And to stretch the analogy, what comes next in the oil fields is the equivalent of your car’s GPS; i.e., high-resolution microseismic imaging, the domain of tech players amongst which we count U.S. Seismic. Microseismic brings radically enhanced navigation and, critically, the opportunity for a new era of dynamically controlled subsurface operations. This will both sustain the current hydrocarbon revolution and unleash another round of productivity growth. But we’re getting ahead of the story.

To understand what the future holds requires a bit of a deep dive to see what subsurface information technology has already done. It begins with seismic maps.

Seismic technology uses acoustic vibrations that propagate and reflect back to the surface. Buried in the resulting interference patterns detected by geological microphones – geophones – one can divine the subsurface features. Blind bats use the same acoustic principles with great precision through air, as does the Navy through water, and doctors with ultrasound.

At the dawn of the oil industry in the 19th century, geologists tried to divine what was below by looking at the surface for oil seepages or landscape features that signaled the possibility of subterranean oil fields. Petroleum’s information age began early, in 1924 in Brazoria County, Texas, with the first two-dimensional (2D) seismic map that yielded a successful oil well. Then in 1972, Exxon, along with six oil majors jointly funded a defining field test using a 3D seismic survey. Even with the capability of the mainframe-class computing at that time, a month’s worth of 3D data took two years to process. But the test successfully identified new places to drill in a mature field.

With 3D seismic, the subsurface resolution jumped orders of magnitude by going from the mile-level spacing of the 2D sensors to 100-foot spacing. The quantity of data gushing out of 3D surveys would have overwhelmed petroleum engineers but for the happy coincidence of the dawn of modern computing.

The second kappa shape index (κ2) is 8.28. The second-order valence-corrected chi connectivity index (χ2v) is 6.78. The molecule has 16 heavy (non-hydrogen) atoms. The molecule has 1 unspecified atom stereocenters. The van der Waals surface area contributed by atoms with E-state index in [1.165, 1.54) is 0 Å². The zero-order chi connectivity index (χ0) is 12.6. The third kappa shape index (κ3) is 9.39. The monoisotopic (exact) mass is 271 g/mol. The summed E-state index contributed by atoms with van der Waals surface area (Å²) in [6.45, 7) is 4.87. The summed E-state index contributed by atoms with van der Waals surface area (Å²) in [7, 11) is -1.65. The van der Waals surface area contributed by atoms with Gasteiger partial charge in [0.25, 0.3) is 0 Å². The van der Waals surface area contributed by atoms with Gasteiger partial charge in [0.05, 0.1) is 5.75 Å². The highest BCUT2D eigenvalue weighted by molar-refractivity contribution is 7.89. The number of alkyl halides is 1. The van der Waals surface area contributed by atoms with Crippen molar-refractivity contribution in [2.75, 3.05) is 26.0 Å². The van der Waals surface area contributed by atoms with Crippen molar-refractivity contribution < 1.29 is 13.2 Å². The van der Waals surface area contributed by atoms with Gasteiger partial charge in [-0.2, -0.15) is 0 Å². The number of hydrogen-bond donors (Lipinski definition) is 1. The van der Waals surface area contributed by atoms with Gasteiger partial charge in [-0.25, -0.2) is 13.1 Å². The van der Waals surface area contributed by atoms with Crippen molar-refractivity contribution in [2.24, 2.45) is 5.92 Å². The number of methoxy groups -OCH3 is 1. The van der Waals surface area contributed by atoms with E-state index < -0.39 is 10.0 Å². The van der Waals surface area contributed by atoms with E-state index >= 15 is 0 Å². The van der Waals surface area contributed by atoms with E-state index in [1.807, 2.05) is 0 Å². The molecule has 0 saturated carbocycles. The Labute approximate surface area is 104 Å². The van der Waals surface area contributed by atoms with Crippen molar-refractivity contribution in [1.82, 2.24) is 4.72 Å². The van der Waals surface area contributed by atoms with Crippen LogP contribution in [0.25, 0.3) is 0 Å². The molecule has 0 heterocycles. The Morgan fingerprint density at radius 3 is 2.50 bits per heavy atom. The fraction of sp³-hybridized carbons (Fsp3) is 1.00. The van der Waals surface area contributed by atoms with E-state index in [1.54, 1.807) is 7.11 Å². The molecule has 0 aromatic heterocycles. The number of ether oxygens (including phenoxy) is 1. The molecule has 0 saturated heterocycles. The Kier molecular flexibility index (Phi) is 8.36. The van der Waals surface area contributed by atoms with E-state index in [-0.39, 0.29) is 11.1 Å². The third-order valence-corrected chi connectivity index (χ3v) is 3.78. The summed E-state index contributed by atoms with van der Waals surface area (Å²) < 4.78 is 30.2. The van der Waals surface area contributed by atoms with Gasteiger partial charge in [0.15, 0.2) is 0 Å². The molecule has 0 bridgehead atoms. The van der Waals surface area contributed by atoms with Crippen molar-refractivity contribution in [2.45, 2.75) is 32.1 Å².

It didn’t take long for the now-familiar combination – more data from better geophone sensors, better algorithms, and more compute power – to change the oil world forever. One perhaps unsurprising discovery: 3D showed that the 2D maps were not just low resolution but often wrong. U.S. drilling success rates rose from an average of barely 50 percent in 1972 – a coin-flip, hence “wild cat” drilling – to over 85 percent today.

Even with good 3D seismic maps, drilling still requires information about precisely what the head of the drill string is chewing through. While crude electrical and chemical sampling and measurements date back a century, it was the combination of the steerable drill (invented in the mid-1980s) packed with modern electronics and sensors that enables today’s measure-while-drilling capability. We are now firmly in the era of smart drilling. But it’s not quite smart enough.

In the shale fields in particular, the challenge and opportunity is clear from a singular fact. Fracking is done in sections called stages. Only one out of four of the stages produces a payday. Such low yields would be anathema in modern manufacturing. Oil bears see this as a warning sign. Tech companies see it as an opportunity.

The potential for huge gains in output are arithmetically obvious. But getting all the stages to be productive can only come from far more precision and far higher resolution of the underground domain. In particular, operators need to move from today’s static and episodic geophysics maps to dynamic models of how rocks and fluids change. The next revolution comes when, as 3D pioneer Roice Nelson puts it, “you can listen to the fluids in the reservoir.” Nelson should know. In 1984 he co-founded an early 3D survey company, Landmark, which Halliburton acquired in 1996.